The high number of abused children and suicidal youth in this country already speaks of a tendency to discount humans. (Amartya Sen.) Taken to extremes, this psychic tendency can and does allow for the “reasoning away” of slavery. This society has no cause for complacency. Along with the discounting of young human lives, our glacial indifference to the principles of slavery is evident in our acceptance of the enslaved animals on which New Zealand rides to economic prosperity. (RNZ 2011). One must wonder if the leaders who promote and encourage such primitive behaviour could ever inspire true change, at any level.

While we maintain our “right” to subjugate any other being through the excuse of cultural necessity, we will relinquish our self-responsibility to so-called higher authorities. The cost to our higher humanizing potential is beyond measure, numbing us into the appalling acquiescence to the human atrocities outlined in this brief article.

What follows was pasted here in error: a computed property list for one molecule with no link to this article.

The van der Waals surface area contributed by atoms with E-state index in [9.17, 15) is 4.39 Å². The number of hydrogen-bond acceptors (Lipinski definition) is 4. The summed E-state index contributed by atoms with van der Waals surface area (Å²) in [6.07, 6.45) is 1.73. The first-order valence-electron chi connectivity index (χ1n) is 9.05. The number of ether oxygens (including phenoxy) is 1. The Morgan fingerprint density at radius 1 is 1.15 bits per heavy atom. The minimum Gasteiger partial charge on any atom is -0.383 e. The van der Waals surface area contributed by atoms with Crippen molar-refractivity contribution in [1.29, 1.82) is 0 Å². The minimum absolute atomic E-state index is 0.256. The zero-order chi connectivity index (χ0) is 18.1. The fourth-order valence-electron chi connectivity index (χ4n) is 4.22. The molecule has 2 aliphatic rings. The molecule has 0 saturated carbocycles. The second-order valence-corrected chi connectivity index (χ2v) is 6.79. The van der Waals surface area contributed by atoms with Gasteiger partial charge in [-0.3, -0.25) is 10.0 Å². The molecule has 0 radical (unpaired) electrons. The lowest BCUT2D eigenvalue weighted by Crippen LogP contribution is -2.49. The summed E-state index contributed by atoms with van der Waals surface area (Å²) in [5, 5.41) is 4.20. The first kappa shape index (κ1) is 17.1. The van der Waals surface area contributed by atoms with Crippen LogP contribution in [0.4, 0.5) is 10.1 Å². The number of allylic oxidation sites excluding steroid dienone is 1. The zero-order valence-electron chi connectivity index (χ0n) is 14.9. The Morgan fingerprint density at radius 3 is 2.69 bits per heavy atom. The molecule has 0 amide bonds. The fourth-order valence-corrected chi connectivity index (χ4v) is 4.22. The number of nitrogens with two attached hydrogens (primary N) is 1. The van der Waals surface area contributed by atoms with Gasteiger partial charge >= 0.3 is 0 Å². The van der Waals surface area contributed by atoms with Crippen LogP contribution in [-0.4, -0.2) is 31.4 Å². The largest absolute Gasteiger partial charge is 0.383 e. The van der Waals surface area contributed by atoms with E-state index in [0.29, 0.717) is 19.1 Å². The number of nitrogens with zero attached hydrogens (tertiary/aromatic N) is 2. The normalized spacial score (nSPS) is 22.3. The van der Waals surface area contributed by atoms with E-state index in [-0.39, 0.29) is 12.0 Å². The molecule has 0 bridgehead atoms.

NOT for sale: The return of the Global Slave Trade and how wecan fight it. USA: Harper CollinsBarclay, Barry. (2000). The Feathers of Peace. New Zealand Film Commission documentary

King Michael. (2000). Moriori: A People Rediscovered. (Revised Edition). N.Z: Viking Press

Kristof, Nicolas & WuDunn, Sheryl. (2010). Half the sky: How to change the world. U.K: Virago Press.

Pilger, John. (1998). Inside Burma: Land of Fear (film). Directed by David Munro Power, Simon. (2010) U.N. Human Rights Committee. 16 March 2010. http://

www.un.org/News/Press/docs/2010/hrct721.doc.htm

Radio New Zealand: Our Changing World (21 April 2011). AgResearch scientists aim to reduce methane emissions by modifying the rumen of cattle and sheep.

Savage, Jared. (2009). N.Z. Herald: Sex Slaves: 4 April 2009

U.S. State Department. (2009). Trafficking in Persons. http://www.state.gov/g/tip/rls/ tiprpt/2009/